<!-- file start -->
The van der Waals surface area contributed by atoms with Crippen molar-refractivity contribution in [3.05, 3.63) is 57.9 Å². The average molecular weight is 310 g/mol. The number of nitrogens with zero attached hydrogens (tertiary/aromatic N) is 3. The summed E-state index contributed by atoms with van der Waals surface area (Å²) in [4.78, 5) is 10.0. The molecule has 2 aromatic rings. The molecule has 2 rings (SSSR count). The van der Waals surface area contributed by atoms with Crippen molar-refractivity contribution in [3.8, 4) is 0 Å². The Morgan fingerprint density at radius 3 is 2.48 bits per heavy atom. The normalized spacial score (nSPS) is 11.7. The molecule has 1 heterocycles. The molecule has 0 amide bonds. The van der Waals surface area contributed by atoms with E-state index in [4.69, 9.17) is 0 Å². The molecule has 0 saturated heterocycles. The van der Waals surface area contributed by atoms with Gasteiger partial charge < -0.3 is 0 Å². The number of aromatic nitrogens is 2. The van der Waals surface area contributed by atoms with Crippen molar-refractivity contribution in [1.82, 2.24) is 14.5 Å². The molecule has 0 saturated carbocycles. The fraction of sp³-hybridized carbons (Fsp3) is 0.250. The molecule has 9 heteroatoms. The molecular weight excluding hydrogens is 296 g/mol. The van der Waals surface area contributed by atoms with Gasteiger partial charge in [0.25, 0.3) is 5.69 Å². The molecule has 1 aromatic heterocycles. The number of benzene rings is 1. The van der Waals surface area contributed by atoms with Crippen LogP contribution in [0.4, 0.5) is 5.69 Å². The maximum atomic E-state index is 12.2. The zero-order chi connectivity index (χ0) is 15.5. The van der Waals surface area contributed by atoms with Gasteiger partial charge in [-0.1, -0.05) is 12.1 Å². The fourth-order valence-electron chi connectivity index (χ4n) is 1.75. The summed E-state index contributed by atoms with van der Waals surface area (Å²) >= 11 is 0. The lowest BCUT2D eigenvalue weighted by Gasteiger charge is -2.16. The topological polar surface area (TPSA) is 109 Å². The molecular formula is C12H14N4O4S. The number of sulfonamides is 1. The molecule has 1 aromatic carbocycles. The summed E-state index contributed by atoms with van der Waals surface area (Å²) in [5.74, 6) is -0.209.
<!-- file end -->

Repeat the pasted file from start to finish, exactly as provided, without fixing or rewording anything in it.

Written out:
The van der Waals surface area contributed by atoms with Crippen molar-refractivity contribution in [3.05, 3.63) is 57.9 Å². The average molecular weight is 310 g/mol. The number of nitrogens with zero attached hydrogens (tertiary/aromatic N) is 3. The summed E-state index contributed by atoms with van der Waals surface area (Å²) in [4.78, 5) is 10.0. The molecule has 2 aromatic rings. The molecule has 2 rings (SSSR count). The van der Waals surface area contributed by atoms with Crippen molar-refractivity contribution in [3.8, 4) is 0 Å². The Morgan fingerprint density at radius 3 is 2.48 bits per heavy atom. The normalized spacial score (nSPS) is 11.7. The molecule has 1 heterocycles. The molecule has 0 amide bonds. The van der Waals surface area contributed by atoms with E-state index in [4.69, 9.17) is 0 Å². The molecule has 0 saturated heterocycles. The van der Waals surface area contributed by atoms with Gasteiger partial charge < -0.3 is 0 Å². The number of aromatic nitrogens is 2. The van der Waals surface area contributed by atoms with Crippen molar-refractivity contribution in [1.82, 2.24) is 14.5 Å². The molecule has 0 saturated carbocycles. The fraction of sp³-hybridized carbons (Fsp3) is 0.250. The molecule has 9 heteroatoms. The molecular weight excluding hydrogens is 296 g/mol. The van der Waals surface area contributed by atoms with Gasteiger partial charge in [0.25, 0.3) is 5.69 Å². The molecule has 1 aromatic heterocycles. The number of benzene rings is 1. The van der Waals surface area contributed by atoms with Crippen LogP contribution in [0.4, 0.5) is 5.69 Å². The maximum atomic E-state index is 12.2. The zero-order chi connectivity index (χ0) is 15.5. The van der Waals surface area contributed by atoms with Gasteiger partial charge in [-0.1, -0.05) is 12.1 Å². The fourth-order valence-electron chi connectivity index (χ4n) is 1.75. The summed E-state index contributed by atoms with van der Waals surface area (Å²) >= 11 is 0. The lowest BCUT2D eigenvalue weighted by Gasteiger charge is -2.16. The topological polar surface area (TPSA) is 109 Å². The molecular formula is C12H14N4O4S. The number of sulfonamides is 1. The molecule has 1 aromatic carbocycles. The summed E-state index contributed by atoms with van der Waals surface area (Å²) in [5.74, 6) is -0.209.